67.1 per cent of voters pass new European Union Treaty in highest referendum turnout since Ireland joined the EEC in 1972.
67.1 per cent of voters pass new European Union Treaty in highest referendum turnout since Ireland joined the European Economic Community in 1972.
The Irish electorate was called to vote on a revised Lisbon Treaty proposal in a new referendum held on 2 October 2009, over a year after the voters had voted "No" by a margin of 53.4% to 46.6%.
The Treaty of Lisbon is a proposed reform of the European Union that, if ratified by all member states, will introduce substantial changes to the working of the EU.
Following the Irish "No" vote on the first referendum held on 12th June 2008, EU leaders amended the Treaty proposal to address the concerns of the Irish electorate on issues such as taxes, abortion and military neutrality.
The referendum on the amended Treaty was this time approved by the Irish voters by a margin of 67.1% to 32.9%. A total of 1,214,268 people voted "Yes", while 594,606 voted "No".
Turnout was 58%, up from the previous referendum's 53.1%, making this the highest turnout in a European referendum since the vote on joining the then European Economic Community (EEC) in 1972.
Analysts say economic situation boosted "Yes" vote
Political analysts have argued that Irish voters changed their mind on the Lisbon Treaty mainly due to the current economic crisis.
Opinion polls taken over the last 12 months revealed that support for the proposed Treaty went up dramatically as the economic circumstances worsened.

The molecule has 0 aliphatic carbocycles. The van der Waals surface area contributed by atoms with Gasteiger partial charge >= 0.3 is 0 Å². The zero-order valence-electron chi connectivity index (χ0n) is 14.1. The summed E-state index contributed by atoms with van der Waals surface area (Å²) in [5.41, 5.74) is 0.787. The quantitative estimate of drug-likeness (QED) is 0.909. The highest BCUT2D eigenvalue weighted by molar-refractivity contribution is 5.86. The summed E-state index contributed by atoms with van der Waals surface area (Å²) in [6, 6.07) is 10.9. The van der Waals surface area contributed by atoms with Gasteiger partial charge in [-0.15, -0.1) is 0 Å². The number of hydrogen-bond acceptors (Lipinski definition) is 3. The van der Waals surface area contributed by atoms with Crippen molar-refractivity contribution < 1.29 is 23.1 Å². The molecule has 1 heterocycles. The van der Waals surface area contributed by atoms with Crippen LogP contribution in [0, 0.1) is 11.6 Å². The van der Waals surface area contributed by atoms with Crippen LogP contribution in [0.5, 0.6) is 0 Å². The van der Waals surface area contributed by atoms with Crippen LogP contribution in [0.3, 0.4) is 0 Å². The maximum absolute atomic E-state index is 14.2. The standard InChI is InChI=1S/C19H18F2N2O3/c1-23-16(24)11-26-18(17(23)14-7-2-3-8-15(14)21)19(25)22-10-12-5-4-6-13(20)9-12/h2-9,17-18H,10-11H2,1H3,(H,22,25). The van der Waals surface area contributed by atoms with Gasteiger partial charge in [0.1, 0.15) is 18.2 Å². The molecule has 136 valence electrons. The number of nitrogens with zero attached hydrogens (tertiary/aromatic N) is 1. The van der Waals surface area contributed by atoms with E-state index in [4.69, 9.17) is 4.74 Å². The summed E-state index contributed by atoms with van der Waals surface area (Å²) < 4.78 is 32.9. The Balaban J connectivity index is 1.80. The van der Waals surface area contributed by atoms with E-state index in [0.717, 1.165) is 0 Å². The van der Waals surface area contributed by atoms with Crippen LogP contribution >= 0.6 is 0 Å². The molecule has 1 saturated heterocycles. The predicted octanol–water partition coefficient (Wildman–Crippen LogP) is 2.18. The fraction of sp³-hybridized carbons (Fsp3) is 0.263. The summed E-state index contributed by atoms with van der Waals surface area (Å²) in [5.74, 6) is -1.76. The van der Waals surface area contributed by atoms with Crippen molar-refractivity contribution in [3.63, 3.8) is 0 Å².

Political parties campaigning for a "Yes" vote focused their message on the economy and jobs, highlighting the importance of the EU as an essential partner on the road to recovery.
According to the September 2009 Eurobarometer survey, the majority of the Irish people continue to believe that membership of the EU is good for the country.
But Irish Deputy Prime Minister Mary Coughlan admitted there were still mixed messages about the Treaty and issues such as abortion and the minimum wage were two areas of concern that left people unsure as to how to vote.
Irish Minister for Foreign Affairs Micheál Martin said the Lisbon Treaty referendum was the most important of the seven referendums held since Ireland joined the European community in 1972.
Mr Martin said that “the fundamental economic necessity of the EU for Ireland is overwhelming” and insisted that the revised text "involves a comprehensive response to the democratic will of the people.”
"In addition to the agreement to retain a Commissioner for every State, the legal guarantees now mean that there is absolutely no reason for doubt about the impact of the Lisbon Treaty on the areas of greatest concern to the Irish people”, told the Foreign Affairs Minister in a reference to issues such as Ireland's abortion laws, taxation, and military neutrality.
Irish EU package was renegotiated following "No" referendum result
A first referendum on the issue had been previously rejected by the Irish electorate on 12th June 2008 by a margin of 53.4% to 46.6%.
The Irish "No" had come as a surprise to many both in Ireland and in Europe, and provoked international uncertainty over the place of Ireland in the EU.
Following the rejection of the first Lisbon Treaty referendum, EU leaders agreed to a new compromise package to accommodate the Irish demands on 11 December 2008.
Under the approved revised text, Ireland is to keep its Commissioner and retain control over taxation policy, social and ethical issues, and military neutrality.
Mainstream parties welcome "Yes" result
Fianna Fáil, Fine Gael, the Labour Party and the Greens, which represent over a 90% of the electorate in the Irish Parliament, celebrated the voters' endorsement of the Treaty.
Fianna Fáil leader and Taoiseach Brian Cowen welcomed the result and said "On this day the full and final credit for this victory rests with the Irish people."
Mr Cowen described the result as "right thing for our own future and the future of our children" and believed it would "give a lot of heart to people" in the current economic crisis.